The Simple Path is the Clearest Path
Yesterday, as I was wrapping up my clinic day of 40-odd patients, I asked myself this question: why would someone drive from far away and spend half a day with me at my medical office when they have more fun ways to spend their time and money? The easy answer is that they have eye problems, and I am good at fixing those type of problems, right? But I arrived at another reason that my patients seek help from me: they are suffering some sort of pain. Their “chief complaint,” as we doctors call it, may be an eye problem, but the deeper reason they come in is suffering… be it physical, mental or emotional. And we all want relief from this discomfort. The Buddhist term “Dukkha” refers to this kind of suffering. It may manifest as worry, anxiety, depression, or even physical illness.
My last patient of the day was a tall, quiet, white-haired gentleman who had seen me before for double vision. At this visit, he was happy to report that his vision had returned to normal. In fact, I had told him at his last exam that it most likely would; he was suffering from a small blocked blood vessel in his brain, and I knew from experience that in most cases, the double vision caused by this blockage was short-lived. So we moved on from his immediate problem, and I asked him how he was doing otherwise. Turns out, he had been involved in a car accident some years ago, and had experienced terrible, relentless back and knee pain since then. I flipped open his chart to see that he was on no less than 12 medications for pain and depression. I took a deep breath as I allowed myself to feel what suffering this gentleman had to endure everyday… not so much his physical pain, but the mental and emotional pain of being captive to these medications and the physical ailments that he thought made the drugs vital to his existence. The weight that he carried must be suffocating, I thought to myself.
Something that I had read decades ago came to mind. In a book entitled, Ageless Body, Timeless Mind by Deepak Chopra, the author maintained it was scientific fact that every molecule in our body is replaced at least every 90 days, and most are replaced daily. If that is true, why would a body like the one my patient lived in continue to rebuild itself in a way that reinforced pain and disease? In other words, why don’t the painful, disease-ridden cells just go away and be replaced with normal, healthy cells? The answer came to me in a flash.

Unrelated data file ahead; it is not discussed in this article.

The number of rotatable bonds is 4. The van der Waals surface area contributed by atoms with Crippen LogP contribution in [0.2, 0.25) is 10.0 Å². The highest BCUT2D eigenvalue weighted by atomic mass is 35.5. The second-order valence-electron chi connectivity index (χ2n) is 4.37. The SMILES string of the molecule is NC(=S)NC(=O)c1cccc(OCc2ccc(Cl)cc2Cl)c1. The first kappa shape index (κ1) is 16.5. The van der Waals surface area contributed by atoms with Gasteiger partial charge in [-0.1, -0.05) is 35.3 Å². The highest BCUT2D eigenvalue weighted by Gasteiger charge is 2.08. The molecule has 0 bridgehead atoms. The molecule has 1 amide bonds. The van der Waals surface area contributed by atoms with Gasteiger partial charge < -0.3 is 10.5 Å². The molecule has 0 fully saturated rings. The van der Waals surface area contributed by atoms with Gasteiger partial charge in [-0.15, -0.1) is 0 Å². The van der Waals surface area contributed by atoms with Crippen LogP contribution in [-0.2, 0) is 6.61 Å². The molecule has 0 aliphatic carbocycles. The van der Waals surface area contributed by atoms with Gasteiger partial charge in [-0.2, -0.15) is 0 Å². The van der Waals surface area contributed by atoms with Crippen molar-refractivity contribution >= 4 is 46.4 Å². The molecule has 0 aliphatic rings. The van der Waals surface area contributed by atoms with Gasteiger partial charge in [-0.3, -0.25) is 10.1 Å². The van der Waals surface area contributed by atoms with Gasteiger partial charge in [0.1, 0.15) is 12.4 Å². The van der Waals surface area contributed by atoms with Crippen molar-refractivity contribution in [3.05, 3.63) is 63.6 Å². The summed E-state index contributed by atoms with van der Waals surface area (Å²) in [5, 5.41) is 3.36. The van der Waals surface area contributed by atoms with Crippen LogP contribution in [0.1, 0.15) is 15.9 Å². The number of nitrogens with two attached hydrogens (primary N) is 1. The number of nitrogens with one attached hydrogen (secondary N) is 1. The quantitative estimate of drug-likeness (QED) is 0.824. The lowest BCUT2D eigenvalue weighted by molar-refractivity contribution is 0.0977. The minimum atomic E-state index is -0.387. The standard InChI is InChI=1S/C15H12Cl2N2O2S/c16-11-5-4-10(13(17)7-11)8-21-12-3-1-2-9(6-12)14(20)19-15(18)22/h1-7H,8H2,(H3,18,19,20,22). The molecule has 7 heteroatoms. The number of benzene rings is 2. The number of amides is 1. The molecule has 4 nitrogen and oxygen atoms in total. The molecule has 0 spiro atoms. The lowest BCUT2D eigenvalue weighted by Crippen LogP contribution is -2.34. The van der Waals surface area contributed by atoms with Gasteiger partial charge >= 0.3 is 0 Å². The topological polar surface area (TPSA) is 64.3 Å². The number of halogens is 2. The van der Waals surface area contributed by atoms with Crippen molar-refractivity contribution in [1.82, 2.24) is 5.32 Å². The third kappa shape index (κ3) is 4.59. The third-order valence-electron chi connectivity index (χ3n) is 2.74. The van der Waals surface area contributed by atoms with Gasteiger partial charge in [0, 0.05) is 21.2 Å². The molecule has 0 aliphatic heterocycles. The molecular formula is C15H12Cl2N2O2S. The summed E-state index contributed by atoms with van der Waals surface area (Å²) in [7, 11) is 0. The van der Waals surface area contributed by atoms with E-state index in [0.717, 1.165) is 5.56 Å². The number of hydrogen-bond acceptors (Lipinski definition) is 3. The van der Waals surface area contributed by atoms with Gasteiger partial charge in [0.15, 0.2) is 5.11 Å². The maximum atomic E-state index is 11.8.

The only reason that made sense to me was that my patient had an expectation of staying sick… that he had a “framework” of sorts that told the new molecules passing through his body to rebuild his arthritic knees and collapsed spinal discs in the same way as before. He was holding on to the pain and disease… SPIRITUALLY. Clearly, all the Fentanyl, oxycontin, and Prozac he was on would have no effect on this type of pain. The answer was to change this “spiritual scaffold.”
I resisted the natural tendency of a doctor, which is to ask the patient, “Why are you holding on to this pain?” I realized that it really doesn’t matter why. Eckhart Tolle writes in The Power of Now, “How do you drop the hot coal you are holding in your hand? Just drop it.” It’s really just that simple. When one finds oneself holding a hot coal (like the extreme, debilitating pain my patient was feeling), the “why” of it is really irrelevant. JUST DROP IT. LET IT GO.
What that translates to in terms of action is to bring one’s awareness to the pain and stop resisting it. Unfortunately, we deal with pain in a diametrically opposite way in the West… we cover it up with drugs and distract ourselves from it with food, sex, TV, and whatever else we can find. And that is exactly how people like my patient remain trapped in such painful prisons of suffering for an entire lifetime.